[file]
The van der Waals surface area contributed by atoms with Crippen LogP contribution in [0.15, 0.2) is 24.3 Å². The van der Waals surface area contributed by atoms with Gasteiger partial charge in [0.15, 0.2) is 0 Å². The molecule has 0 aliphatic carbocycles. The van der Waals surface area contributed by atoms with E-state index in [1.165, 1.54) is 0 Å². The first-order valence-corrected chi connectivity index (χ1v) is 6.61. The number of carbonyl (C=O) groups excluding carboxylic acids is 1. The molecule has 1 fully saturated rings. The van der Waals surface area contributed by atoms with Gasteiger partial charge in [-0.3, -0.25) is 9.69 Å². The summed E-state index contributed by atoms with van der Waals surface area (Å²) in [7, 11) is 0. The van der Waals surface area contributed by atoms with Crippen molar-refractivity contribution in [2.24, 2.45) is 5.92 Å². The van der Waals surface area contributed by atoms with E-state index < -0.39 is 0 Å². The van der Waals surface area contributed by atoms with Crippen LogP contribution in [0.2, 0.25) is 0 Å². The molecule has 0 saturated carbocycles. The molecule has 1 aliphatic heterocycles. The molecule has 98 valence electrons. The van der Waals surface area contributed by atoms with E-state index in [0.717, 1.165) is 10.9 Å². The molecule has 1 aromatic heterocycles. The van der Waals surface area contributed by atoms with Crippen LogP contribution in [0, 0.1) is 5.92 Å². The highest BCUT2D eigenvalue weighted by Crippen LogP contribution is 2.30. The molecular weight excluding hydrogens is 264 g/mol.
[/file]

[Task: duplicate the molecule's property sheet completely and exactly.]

The van der Waals surface area contributed by atoms with Crippen LogP contribution in [0.15, 0.2) is 24.3 Å². The van der Waals surface area contributed by atoms with Gasteiger partial charge in [0.15, 0.2) is 0 Å². The molecule has 0 aliphatic carbocycles. The van der Waals surface area contributed by atoms with E-state index in [1.165, 1.54) is 0 Å². The first-order valence-corrected chi connectivity index (χ1v) is 6.61. The number of carbonyl (C=O) groups excluding carboxylic acids is 1. The molecule has 1 fully saturated rings. The van der Waals surface area contributed by atoms with Gasteiger partial charge in [-0.3, -0.25) is 9.69 Å². The summed E-state index contributed by atoms with van der Waals surface area (Å²) in [7, 11) is 0. The van der Waals surface area contributed by atoms with Crippen molar-refractivity contribution in [2.24, 2.45) is 5.92 Å². The van der Waals surface area contributed by atoms with E-state index < -0.39 is 0 Å². The van der Waals surface area contributed by atoms with Crippen LogP contribution in [0.2, 0.25) is 0 Å². The molecule has 0 saturated carbocycles. The molecule has 1 aliphatic heterocycles. The molecule has 98 valence electrons. The van der Waals surface area contributed by atoms with E-state index in [0.717, 1.165) is 10.9 Å². The molecule has 1 aromatic heterocycles. The van der Waals surface area contributed by atoms with Crippen LogP contribution in [0, 0.1) is 5.92 Å². The highest BCUT2D eigenvalue weighted by Crippen LogP contribution is 2.30. The molecular weight excluding hydrogens is 264 g/mol.